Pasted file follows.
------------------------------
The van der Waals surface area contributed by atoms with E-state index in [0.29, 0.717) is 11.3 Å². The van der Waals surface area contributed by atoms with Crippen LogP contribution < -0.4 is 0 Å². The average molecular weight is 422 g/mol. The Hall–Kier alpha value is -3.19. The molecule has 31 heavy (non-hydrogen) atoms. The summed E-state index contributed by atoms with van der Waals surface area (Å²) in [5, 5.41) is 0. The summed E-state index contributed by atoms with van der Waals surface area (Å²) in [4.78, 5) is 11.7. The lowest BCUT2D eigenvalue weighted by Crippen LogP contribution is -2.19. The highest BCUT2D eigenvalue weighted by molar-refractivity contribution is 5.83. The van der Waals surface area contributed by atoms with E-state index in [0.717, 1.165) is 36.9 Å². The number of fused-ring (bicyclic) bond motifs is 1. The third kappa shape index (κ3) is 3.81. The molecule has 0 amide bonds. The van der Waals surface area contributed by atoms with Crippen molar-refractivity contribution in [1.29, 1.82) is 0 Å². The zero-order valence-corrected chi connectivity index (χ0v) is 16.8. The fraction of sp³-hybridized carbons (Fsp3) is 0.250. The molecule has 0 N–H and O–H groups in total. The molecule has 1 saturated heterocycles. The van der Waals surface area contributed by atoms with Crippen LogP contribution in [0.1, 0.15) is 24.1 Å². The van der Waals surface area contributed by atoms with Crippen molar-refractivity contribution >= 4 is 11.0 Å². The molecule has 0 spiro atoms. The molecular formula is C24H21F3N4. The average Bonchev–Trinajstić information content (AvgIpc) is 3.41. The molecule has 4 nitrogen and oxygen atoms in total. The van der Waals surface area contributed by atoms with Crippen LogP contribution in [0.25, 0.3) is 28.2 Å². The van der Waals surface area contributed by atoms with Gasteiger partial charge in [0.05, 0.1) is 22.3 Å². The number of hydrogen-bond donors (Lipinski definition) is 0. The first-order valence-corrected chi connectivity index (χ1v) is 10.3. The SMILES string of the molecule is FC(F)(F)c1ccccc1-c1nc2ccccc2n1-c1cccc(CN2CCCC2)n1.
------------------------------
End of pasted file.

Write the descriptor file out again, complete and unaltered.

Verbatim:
The van der Waals surface area contributed by atoms with E-state index in [0.29, 0.717) is 11.3 Å². The van der Waals surface area contributed by atoms with Crippen LogP contribution < -0.4 is 0 Å². The average molecular weight is 422 g/mol. The Hall–Kier alpha value is -3.19. The molecule has 31 heavy (non-hydrogen) atoms. The summed E-state index contributed by atoms with van der Waals surface area (Å²) in [5, 5.41) is 0. The summed E-state index contributed by atoms with van der Waals surface area (Å²) in [4.78, 5) is 11.7. The lowest BCUT2D eigenvalue weighted by Crippen LogP contribution is -2.19. The highest BCUT2D eigenvalue weighted by molar-refractivity contribution is 5.83. The van der Waals surface area contributed by atoms with E-state index in [0.717, 1.165) is 36.9 Å². The number of fused-ring (bicyclic) bond motifs is 1. The third kappa shape index (κ3) is 3.81. The molecule has 0 amide bonds. The van der Waals surface area contributed by atoms with Crippen molar-refractivity contribution in [1.29, 1.82) is 0 Å². The zero-order valence-corrected chi connectivity index (χ0v) is 16.8. The fraction of sp³-hybridized carbons (Fsp3) is 0.250. The molecule has 0 N–H and O–H groups in total. The molecule has 1 saturated heterocycles. The van der Waals surface area contributed by atoms with Crippen LogP contribution in [0.1, 0.15) is 24.1 Å². The van der Waals surface area contributed by atoms with Crippen molar-refractivity contribution >= 4 is 11.0 Å². The molecule has 0 spiro atoms. The molecular formula is C24H21F3N4. The average Bonchev–Trinajstić information content (AvgIpc) is 3.41. The molecule has 4 nitrogen and oxygen atoms in total. The van der Waals surface area contributed by atoms with Crippen LogP contribution in [0.25, 0.3) is 28.2 Å². The van der Waals surface area contributed by atoms with Gasteiger partial charge in [0.05, 0.1) is 22.3 Å². The number of hydrogen-bond donors (Lipinski definition) is 0. The first-order valence-corrected chi connectivity index (χ1v) is 10.3. The SMILES string of the molecule is FC(F)(F)c1ccccc1-c1nc2ccccc2n1-c1cccc(CN2CCCC2)n1.